Meet the Cambodian family that we’re building a home for
Tbeng Kert village is approximately 39.5 kilometers from Siem Reap and positioned in the Tbeng commune, Banteay Srei district of Cambodia.
Around 1,661 people live in the village, working in factories, in construction, or farming rice and collecting cassava.
Most villagers live in housing shelters made of wood and palm leaves, leaving their homes vulnerable to the harsh weather and insects. As part of our three-year partnership with Habitat for Humanity GB, we are building homes in the village. Through our build, and with Habitat’s support, we are helping provide access to adequate housing, health and opportunities for villagers.
This year, our first team of Touchstone volunteers are building a new home for Lok Heanh and Soeum Poeun and their two young children. Soeum Poeun is a sole provider for his family, and has to work away from home, where he earns just 12,000 riels (3 US dollars) per day. He rarely has time to come to visit his family, and they cannot save enough money to buy a new house on their own. The family is one of the poorest by their village’s standard as they do not even own a toilet or have electricity.
They currently live in a self-constructed house that is made from palm leaves and small structures to keep it all together. During strong rains or typhoons, the house leaks, impacting on the health of their two young children. They dream of having a new home, but they live hand to mouth and cannot afford it. Lok Heanh says:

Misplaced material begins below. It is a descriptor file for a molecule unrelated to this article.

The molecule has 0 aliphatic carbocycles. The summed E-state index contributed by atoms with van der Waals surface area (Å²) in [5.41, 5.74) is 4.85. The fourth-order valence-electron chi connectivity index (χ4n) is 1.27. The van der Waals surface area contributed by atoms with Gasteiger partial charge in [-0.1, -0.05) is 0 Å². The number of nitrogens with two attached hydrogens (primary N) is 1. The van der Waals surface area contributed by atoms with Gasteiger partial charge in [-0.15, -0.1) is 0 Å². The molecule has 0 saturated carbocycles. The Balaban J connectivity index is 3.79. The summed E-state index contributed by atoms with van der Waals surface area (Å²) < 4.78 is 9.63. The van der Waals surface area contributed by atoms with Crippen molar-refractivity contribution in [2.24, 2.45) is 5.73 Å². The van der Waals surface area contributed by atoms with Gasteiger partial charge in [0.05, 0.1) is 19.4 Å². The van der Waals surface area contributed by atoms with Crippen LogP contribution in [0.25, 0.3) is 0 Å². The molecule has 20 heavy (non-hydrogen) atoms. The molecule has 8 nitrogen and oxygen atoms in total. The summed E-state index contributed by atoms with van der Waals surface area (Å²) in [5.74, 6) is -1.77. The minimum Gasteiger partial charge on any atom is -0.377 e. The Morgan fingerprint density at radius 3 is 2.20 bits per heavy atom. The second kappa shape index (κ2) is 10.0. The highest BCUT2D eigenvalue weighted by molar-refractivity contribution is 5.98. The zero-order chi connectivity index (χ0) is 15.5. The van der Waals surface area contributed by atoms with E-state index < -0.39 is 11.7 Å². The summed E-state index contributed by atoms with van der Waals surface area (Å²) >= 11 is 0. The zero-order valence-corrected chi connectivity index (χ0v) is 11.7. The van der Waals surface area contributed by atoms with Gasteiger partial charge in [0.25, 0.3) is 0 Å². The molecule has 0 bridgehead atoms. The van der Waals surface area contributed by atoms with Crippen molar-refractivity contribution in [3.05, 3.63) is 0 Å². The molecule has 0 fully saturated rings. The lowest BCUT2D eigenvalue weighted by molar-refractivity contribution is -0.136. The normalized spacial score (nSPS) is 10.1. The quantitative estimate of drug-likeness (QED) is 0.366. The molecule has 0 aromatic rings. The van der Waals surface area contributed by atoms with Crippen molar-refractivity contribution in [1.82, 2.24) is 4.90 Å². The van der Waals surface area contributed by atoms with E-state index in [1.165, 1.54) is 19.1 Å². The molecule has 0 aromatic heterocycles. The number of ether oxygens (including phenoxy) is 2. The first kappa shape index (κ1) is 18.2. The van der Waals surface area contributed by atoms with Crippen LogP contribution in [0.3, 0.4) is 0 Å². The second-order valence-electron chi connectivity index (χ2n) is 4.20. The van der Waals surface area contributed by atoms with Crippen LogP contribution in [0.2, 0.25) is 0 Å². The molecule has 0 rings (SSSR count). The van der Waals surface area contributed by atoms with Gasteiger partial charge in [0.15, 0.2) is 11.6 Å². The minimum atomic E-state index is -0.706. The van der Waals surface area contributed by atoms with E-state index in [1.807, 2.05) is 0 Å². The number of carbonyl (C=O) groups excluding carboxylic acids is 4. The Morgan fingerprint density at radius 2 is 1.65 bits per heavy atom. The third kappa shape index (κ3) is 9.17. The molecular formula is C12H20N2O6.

“It is like a dream comes true to hear that Habitat will bring a group of volunteers to work on building us a new house. I feel so happy and blessed.”
Team Touchstone says their time so far has been “Exhausting, emotional, and challenging” They are loving getting to know each other better, and to learn and understand Khmer culture.
John Midgley, who is leading the trip, added:
“It’s very hot here but the build is going well. It’s great to be leading a Touchstone team who clearly understand the need to help the most vulnerable in society, wherever they are.”